Sustainable energy and transport

wind turbines field
Wind turbines

According to the International Energy Agency, energy efficiency has the largest untapped potential to reduce global greenhouse gas emissions. It is the least expensive and most easily saleable option to support sustainable economic growth, enhance national security, and reduce further damage to the planet from climate change.

Investments in energy efficiency reduce costs (and greenhouse gas emissions), and provide energy companies with the opportunity to make a profit. However, many energy-efficiency projects are not being realized due to a number of awareness, policy, regulatory, legal and financing barriers.

Likewise, the abundance of cheap fossil fuels such as coal, oil and gas - which are often subsidized, and do not take into account their true economic cost - has meant that the region has been slow to invest in and implement renewable energy projects.

Another source of greenhouse gas emissions in the region is the transport sector. The region’s mainly older cars and vehicles contribute to high GHG emissions; next to the energy sector, the transport sector contributes the most GHG emissions globally.

What we do

UNDP promotes investment in energy efficiency, renewable energy, and sustainable transport. In partnership with the Global Environment Facility, UNDP in Europe and CIS has over 30 projects in this area with a value of over $100 million. UNDP works closely with national partners: 

  • Reducing policy, regulatory, legal and financing barriers for energy efficiency, renewable energy (wind, small hydro, biomass and geothermal), and sustainable transport projects
  • Promoting energy efficiency in public and residential buildings,energy efficient lighting, and energy-efficient standards and labels
  • Demonstrating benefits of renewable energy for investors, energy service companies and entrepreneurs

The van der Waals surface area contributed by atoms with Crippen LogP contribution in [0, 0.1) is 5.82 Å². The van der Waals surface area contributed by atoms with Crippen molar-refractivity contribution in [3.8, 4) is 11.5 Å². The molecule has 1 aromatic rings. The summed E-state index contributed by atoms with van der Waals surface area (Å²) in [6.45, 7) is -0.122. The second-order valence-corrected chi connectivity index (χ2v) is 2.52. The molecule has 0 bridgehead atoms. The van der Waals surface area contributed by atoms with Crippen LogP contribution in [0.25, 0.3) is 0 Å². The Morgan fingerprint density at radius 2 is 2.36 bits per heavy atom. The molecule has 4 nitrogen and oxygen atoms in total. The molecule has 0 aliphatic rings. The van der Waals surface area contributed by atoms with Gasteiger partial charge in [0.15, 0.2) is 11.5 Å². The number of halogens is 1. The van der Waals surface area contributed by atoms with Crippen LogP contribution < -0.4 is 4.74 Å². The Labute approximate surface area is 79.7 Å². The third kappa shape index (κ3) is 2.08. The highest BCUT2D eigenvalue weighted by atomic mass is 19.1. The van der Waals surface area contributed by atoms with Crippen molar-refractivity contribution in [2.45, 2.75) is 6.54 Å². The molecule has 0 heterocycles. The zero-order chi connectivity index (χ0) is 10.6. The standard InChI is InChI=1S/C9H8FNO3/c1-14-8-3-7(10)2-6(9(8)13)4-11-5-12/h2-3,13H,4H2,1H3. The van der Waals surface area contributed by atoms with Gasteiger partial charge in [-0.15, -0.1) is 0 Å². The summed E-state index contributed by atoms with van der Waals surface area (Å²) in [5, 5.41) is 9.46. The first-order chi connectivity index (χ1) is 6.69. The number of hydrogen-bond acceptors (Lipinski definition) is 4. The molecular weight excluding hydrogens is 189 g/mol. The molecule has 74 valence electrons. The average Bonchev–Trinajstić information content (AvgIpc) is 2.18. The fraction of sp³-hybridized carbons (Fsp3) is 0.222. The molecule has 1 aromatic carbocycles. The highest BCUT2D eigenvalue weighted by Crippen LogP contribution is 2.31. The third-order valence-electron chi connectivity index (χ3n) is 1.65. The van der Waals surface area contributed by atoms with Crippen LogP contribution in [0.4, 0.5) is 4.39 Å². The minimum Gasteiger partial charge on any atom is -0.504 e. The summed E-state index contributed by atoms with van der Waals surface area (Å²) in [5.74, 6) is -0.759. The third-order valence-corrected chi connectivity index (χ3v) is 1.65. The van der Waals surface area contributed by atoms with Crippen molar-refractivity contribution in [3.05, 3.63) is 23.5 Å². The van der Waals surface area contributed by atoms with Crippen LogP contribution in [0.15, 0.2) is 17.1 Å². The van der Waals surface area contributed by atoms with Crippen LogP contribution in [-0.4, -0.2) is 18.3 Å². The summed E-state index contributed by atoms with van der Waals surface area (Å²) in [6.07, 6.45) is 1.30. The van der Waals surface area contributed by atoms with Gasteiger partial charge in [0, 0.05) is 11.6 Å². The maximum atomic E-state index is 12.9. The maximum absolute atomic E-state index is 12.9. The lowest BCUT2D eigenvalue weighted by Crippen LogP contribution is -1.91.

• Developing and supporting new financing mechanisms and structures to invest in renewable energy projects
  • Promoting land use planning, cycling and walking, and encouraging the shift to rail and public transport, as well as energy efficient vehicles, (including through energy efficiency standards) and hybrid vehicles
  • Accessing carbon finance to encourage investment in energy efficiency, renewable energy and transport



Croatia improved energy efficiency in over half of its public sector buildings, cutting costs, fostering new investments, providing green jobs and reducing green house gas emissions.

Private investments of some $10 million have gone into energy efficient heating and hot water systems for apartments, schools and public buildings in cities and towns in Armenia.

In Tajikistan, hydro electricity in rural communities is helping to improve access to social services, and providing families with a reliable source of heating during cold winters.

A five million euro renewable energy fund was created and made available for the development of small hydro power plants in Georgia. The fund is the first of its kind in Georgia and currently the only source of low interest loans for developers of small hydro projects in the country.

The municipality of Lugansk in Ukraine cleaned up an environmental hotspot - a landfill with over three million tons of waste - and established a system to capture the methane emitted from the landfill, and  are now burning the methane gas as a way to reduce overall green house gas emissions. The project is the first in the country to make use of the market-based mechanisms of the Kyoto Protocol, allowing Ukraine to sell carbon credits for reductions in greenhouse-gas emissions.

Kazakhstan improved laws and regulations for renewable energy, and has a wind power development programme.

Kazakhstan's wind atlas